[E]ach party will select a competent and impartial appraiser. The two appraisers will select an umpire. If they cannot agree, either may request that selection be made by a judge of a court having jurisdiction. The appraisers will state separately the value of the property and amount of loss. If they fail to agree, they will submit their differences to the umpire. A decision agreed to by any two will be binding.

Appellee's Supp. App'x, vol. 1 at 123.

         Based on continuing disputes between the parties, Auto-Owners moved for an order compelling an "appraisal agreement" that would set the procedural requirements for the appraisal. The court granted the motion and set requirements, which included disclosure of facts potentially bearing on the appraisers' impartiality:

An individual who has a known, direct, and material interest in the outcome of the appraisal proceeding or a known, existing, and substantial relationship with a party may not serve as an appraiser. Each appraiser must, after making a reasonable inquiry, disclose to all parties and any other appraiser any known facts that a reasonable person would consider likely to affect his or her impartiality, including (a) a financial or personal interest in the outcome of the appraisal; and (b) a current or previous relationship with any of the parties (including their counsel or representatives) or with any of the participants in the appraisal proceeding . . . Each appraiser shall have a continuing obligation to disclose to the parties and to any other appraiser any facts that he or she learns after accepting appointment that a reasonable person would consider likely to affect his or her impartiality.

Appellant's App'x at 75-76. The court warned: "Notice is given that, if the court finds that the parties and/or their counsel have not complied with this order, the court will impose sanctions against the parties and/or their counsel pursuant to the court's inherent authority." Id. at 78 (capitalization removed).

         Summit Park selected Mr. George Keys as its appraiser, but Auto-Owners expressed doubt about Mr. Keys's impartiality. These concerns escalated when Mr. Keys and the court-appointed umpire agreed upon an appraisal award exceeding $10 million, which was 47% higher than Summit Park's own public adjuster had determined.

         Following the appraisal award, Auto-Owners objected to Mr. Keys, arguing that he was biased and that Summit Park had failed to disclose evidence bearing on Mr. Keys's impartiality. The district court agreed, disqualifying Mr. Keys and vacating the appraisal order.

         Auto-Owners then moved for sanctions against Summit Park. The district court granted the motion and dismissed with prejudice the counterclaims against Auto-Owners. In addition, the court ordered Summit Park to pay $97, 797.53 in interest based on a Colorado statute governing withholding of funds. Colo. Rev. Stat. § 5-12-102(1)(a).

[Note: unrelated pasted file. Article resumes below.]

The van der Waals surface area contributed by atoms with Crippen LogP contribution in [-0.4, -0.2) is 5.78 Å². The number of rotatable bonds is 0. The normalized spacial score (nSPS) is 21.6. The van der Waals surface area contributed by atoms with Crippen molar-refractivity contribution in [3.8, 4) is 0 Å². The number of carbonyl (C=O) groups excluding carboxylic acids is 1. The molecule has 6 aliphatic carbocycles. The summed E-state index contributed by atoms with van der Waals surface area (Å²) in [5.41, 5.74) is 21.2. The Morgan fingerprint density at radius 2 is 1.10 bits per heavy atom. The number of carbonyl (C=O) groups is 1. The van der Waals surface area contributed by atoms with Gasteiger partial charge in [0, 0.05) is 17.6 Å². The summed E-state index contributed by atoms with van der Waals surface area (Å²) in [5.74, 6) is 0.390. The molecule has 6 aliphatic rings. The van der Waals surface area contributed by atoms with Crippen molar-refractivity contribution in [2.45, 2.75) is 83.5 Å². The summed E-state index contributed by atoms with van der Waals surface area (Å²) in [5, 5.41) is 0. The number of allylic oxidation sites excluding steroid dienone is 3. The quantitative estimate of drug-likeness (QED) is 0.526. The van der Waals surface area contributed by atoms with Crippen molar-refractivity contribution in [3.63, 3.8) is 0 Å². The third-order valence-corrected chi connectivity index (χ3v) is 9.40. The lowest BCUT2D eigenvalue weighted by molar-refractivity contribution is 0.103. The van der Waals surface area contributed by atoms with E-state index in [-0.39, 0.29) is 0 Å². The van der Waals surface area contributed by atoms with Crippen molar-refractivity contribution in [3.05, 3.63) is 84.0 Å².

II. Summit Park was bound by the district court's disclosure order.

         Summit Park challenges the district court's authority to enter the disclosure order. This argument fails for the reasons discussed in Auto-Owners Insurance Co. v. Summit Park Townhome Ass'n, No. 16-1348, slip op. at 5-6 (10th Cir. Mar. 30, 2018) (to be published). Regardless of whether the court had authority to enter the order, Summit Park was required to comply in the absence of a successful appellate challenge. Thus, Summit Park could be sanctioned for noncompliance.

         III. The district court reasonably found that Summit Park had violated the disclosure order.

         Summit Park denies violating the disclosure requirement, arguing that

• the district court misinterpreted the term "impartial" as it applies to appraisers and
• Summit Park disclosed enough information about Mr. Keys. We rejected both arguments in Auto-Owners Insurance Co. v. Summit ParkTownhome Ass'n, No. 16-1348, slip op. at 6-14 (10th Cir. Mar. 30, 2018) (to be published). As we explained there, Summit Park's counsel violated the disclosure order. And this violation could be attributed to Summit Park itself. See Link v. Wabash R.R. Co.,370 U.S. 626, 633-34 (1962) (a party cannot "avoid the consequences of the acts or omissions of [a] ...

Buy This Entire Record For $7.95

Download the entire decision to receive the complete text, official citation,
docket number, dissents and concurrences, and footnotes for this case.

Learn more about what you receive with purchase of this case.